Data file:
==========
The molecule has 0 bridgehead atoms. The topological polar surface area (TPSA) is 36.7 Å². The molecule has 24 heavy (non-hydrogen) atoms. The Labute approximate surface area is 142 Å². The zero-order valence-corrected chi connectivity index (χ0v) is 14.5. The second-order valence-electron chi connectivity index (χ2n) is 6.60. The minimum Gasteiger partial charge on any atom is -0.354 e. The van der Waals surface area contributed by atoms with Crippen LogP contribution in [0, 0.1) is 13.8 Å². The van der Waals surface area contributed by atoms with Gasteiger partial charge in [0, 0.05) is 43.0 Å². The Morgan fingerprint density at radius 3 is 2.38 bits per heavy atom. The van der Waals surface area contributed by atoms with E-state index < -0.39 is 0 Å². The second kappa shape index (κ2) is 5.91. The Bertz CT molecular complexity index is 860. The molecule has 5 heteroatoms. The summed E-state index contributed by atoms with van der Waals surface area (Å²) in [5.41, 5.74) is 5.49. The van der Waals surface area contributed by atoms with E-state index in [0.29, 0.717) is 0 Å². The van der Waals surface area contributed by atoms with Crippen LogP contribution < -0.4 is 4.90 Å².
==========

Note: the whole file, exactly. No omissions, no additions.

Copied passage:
The molecule has 0 bridgehead atoms. The topological polar surface area (TPSA) is 36.7 Å². The molecule has 24 heavy (non-hydrogen) atoms. The Labute approximate surface area is 142 Å². The zero-order valence-corrected chi connectivity index (χ0v) is 14.5. The second-order valence-electron chi connectivity index (χ2n) is 6.60. The minimum Gasteiger partial charge on any atom is -0.354 e. The van der Waals surface area contributed by atoms with Crippen LogP contribution in [0, 0.1) is 13.8 Å². The van der Waals surface area contributed by atoms with Gasteiger partial charge in [0, 0.05) is 43.0 Å². The Morgan fingerprint density at radius 3 is 2.38 bits per heavy atom. The van der Waals surface area contributed by atoms with E-state index < -0.39 is 0 Å². The second kappa shape index (κ2) is 5.91. The Bertz CT molecular complexity index is 860. The molecule has 5 heteroatoms. The summed E-state index contributed by atoms with van der Waals surface area (Å²) in [5.41, 5.74) is 5.49. The van der Waals surface area contributed by atoms with E-state index in [0.29, 0.717) is 0 Å². The van der Waals surface area contributed by atoms with Crippen LogP contribution < -0.4 is 4.90 Å².